“Double Exposure” is a column dedicated to bringing attention to classic film and television of note.
When I first saw “The High Chaparral,” it struck me as a less sugar-coated version of ”Bonanza,” the popular Western that ran from 1959 to 1973 on NBC.
It turns out they had something in common: creator David Dortort, who wanted to bring something new to the world of television Westerns.
While others featured exaggerated stereotypes that often put non-Europeans in a negative light, Dortort wanted to showcase a different picture of the American West.
The result was a brand new show featuring a white ranch owner, John Cannon (Leif Erickson), and his Mexican wife, Victoria (Linda Cristal) in an interracial marriage that was groundbreaking against competing television programs of its day.
An upbeat, brassy theme song rings in each episode, during which viewers get to follow the daily lives of Cannon and his family.
Also residing at the ranch is John’s son from a previous marriage, soft-spoken Blue (Mark Slade); Victoria’s witty brother Manolito Montoya (Henry Darrow); and John’s simple-minded yet tough brother, Buck Cannon (Cameron Mitchell).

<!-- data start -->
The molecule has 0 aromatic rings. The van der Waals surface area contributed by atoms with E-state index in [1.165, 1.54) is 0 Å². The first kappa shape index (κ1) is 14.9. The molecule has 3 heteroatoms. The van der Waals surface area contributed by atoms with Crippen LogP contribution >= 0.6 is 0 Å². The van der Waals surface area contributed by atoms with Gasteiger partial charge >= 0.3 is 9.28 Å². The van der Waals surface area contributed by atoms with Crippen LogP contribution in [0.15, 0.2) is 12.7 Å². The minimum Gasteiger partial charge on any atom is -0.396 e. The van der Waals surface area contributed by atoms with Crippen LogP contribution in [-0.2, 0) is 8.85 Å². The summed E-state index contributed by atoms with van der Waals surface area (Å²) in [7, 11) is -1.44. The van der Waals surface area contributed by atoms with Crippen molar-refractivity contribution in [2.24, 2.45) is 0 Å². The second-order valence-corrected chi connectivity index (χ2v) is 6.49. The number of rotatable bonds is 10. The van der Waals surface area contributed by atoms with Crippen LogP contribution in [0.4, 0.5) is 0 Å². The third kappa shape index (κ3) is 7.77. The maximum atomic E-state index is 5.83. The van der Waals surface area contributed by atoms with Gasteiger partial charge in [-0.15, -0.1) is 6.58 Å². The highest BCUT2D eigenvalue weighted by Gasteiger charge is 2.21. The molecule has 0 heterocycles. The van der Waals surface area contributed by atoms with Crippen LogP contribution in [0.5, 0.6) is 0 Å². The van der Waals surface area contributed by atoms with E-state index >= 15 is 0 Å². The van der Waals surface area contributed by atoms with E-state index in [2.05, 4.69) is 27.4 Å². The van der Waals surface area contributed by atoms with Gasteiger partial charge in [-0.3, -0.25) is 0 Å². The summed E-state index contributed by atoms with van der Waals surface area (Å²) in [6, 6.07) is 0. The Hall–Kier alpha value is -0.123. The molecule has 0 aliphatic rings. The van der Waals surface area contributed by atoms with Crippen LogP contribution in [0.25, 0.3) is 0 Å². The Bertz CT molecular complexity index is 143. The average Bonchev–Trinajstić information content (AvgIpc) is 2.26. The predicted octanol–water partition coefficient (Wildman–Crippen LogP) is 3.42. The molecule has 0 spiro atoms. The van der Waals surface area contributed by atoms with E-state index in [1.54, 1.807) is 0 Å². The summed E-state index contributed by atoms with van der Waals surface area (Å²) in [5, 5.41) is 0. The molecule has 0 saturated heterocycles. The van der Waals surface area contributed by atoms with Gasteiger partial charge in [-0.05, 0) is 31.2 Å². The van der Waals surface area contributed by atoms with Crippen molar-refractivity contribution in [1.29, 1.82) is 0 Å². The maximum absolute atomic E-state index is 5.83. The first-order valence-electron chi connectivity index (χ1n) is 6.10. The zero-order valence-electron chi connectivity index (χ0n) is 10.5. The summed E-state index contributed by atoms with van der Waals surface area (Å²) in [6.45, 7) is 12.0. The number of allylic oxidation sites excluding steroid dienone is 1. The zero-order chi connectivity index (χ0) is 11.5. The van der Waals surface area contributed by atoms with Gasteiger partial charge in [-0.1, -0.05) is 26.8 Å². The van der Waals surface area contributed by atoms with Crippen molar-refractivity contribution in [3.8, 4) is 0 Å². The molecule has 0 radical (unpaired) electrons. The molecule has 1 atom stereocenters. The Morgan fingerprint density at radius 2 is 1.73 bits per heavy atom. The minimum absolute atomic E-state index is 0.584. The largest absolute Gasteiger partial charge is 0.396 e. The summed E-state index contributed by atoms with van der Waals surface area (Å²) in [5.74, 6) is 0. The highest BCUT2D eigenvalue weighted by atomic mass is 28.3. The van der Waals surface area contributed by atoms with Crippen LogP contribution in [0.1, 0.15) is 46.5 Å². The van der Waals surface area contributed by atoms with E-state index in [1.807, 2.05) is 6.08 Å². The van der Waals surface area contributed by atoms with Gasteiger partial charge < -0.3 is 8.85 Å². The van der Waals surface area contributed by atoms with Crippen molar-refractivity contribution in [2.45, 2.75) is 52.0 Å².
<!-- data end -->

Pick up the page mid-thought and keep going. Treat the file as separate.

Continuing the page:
Set to a backdrop of the hot Arizona desert, the adventures and mishaps that the ensemble encounters often include themes of property conflicts, theft and hostages.
While some episodes feature horseback chase sequences and barroom brawls, others are more introspective — such as one episode where Blue discovers a passion for drawing sketches amid the ridicule of others.
Family dynamics play a large role: Oftentimes viewers will see Buck and John butt heads about responsibilities, causing arguments that are commonly diffused by Victoria acting as the peacemaker.
Although occasionally ridiculous, each story is entertaining and — upon frequent viewing — allows viewers to become easily invested with each character.
Sentimental at its heart, “The High Chaparral” is a no-frills take on the West filled with laughs and adventure.
“The High Chaparral” airs weekdays at 10 a.m. on the Heroes and Icons channel (Seattle over-the-air channels 44.3 or 12.1).